I’m not necessarily saying that we need to be doormats that get trampled on, but if we are to honor and elevate the will of God, we ought to at least have our neighbors best interests in mind. As Jesus often pointed out, our neighbors are just as much the outsider, minority and those we’d rather overlook than those who agree with us (i.e. Samaritans, lepers, women, adulterers, etc.). It can be tempting to stand up for God but in reality we are just standing up for ourselves. But, if God’s example for us to follow is Jesus who accepted persecution, beatings and ultimately death on a cross, then this is also an example we should follow just as much as the righteous anger in the Temple right? There is always some element of having others interests in mind above ourselves (see Philippians 2). This may mean not claiming rights we feel like we are entitled to so others can benefit.


      • thoughts, Jesus is the shepherd, who leaves the 99 to find the 1. We ought always to care for the orphan and the widow, indeed, God expects this of us (Ps 82). Yet even our best at this is only appropriate RELIGION (see James 1:27), it does not equate to the central pinnicle of Christian spirituality.

        Let me explain what I mean by that, Jesus declared that there are ‘WEIGHTIER MATTERS’ of the law than religious excersise (specifically: judgment, mercy, faith – this teaching is in Matt 23:23).

        So then, we always need to find, and teach from the central issues of God’s word, not peripheral issues; the peripheral become apparent (and can be appropriately emphasized in their place) when the central vitals of the Gospel is declared. This is why I took issue with your usage of Jesus’ acts in the temple. The cause of the ‘little guy’ was not His central focus, in fact you sort of have to stretch things to make it an issue at all. Jesus chief concern was that the religious leaders had left off the central elements of ministry, and they were equating a peripheral ministerial means as the central focus of ministry (again the buying & selling was lawful & even perscribed by Moses ie: it was a legitimate ministry, but this peripheral ministry had taken the place of prayer, and honoring God.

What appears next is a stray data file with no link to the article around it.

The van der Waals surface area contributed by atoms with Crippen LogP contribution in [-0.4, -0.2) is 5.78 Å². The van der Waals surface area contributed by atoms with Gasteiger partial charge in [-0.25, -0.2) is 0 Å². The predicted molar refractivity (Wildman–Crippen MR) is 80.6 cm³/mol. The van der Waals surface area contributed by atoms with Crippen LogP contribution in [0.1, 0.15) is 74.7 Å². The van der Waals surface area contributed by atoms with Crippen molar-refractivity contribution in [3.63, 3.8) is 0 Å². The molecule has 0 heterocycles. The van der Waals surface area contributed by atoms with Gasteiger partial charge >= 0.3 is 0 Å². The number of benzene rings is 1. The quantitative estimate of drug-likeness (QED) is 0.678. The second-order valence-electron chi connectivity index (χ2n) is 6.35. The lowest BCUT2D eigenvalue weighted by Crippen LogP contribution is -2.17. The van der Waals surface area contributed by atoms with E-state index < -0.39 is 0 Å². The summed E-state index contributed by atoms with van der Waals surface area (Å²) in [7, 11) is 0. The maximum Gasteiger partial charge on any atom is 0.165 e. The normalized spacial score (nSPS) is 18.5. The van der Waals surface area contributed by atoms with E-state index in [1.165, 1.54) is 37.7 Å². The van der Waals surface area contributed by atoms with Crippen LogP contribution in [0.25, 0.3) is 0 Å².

So the central issue, I was chiefly concerned with is that currently Christians are being persecuted all over the planet, and in this country, the ‘minority’ is coming on us to the degree of oppressing us. I think that Christians should be encouraged to stand on the central and vital truths of the Gospel, and not to have to feel that they are doing wrong by doing so because the ‘minority’ is calling them oppresors.


  2. I agree with Greg, I believe we are called to help those less fortunate by showing them kindness and grace. Usually this means we let our egos go, and help them with their issues. Christ was upset that those less fortunate were being mistreated by those in power at the time. We, as one person, will not change the world. That is only in the hands of our great God. We can however change how we treat people that we come in contact with daily.


Please share your thoughts.

Fill in your details below or click an icon to log in: Logo

You are commenting using your account. Log Out /  Change )

Google+ photo

You are commenting using your Google+ account. Log Out /  Change )

Twitter picture

You are commenting using your Twitter account. Log Out /  Change )

Facebook photo

You are commenting using your Facebook account. Log Out /  Change )


Connecting to %s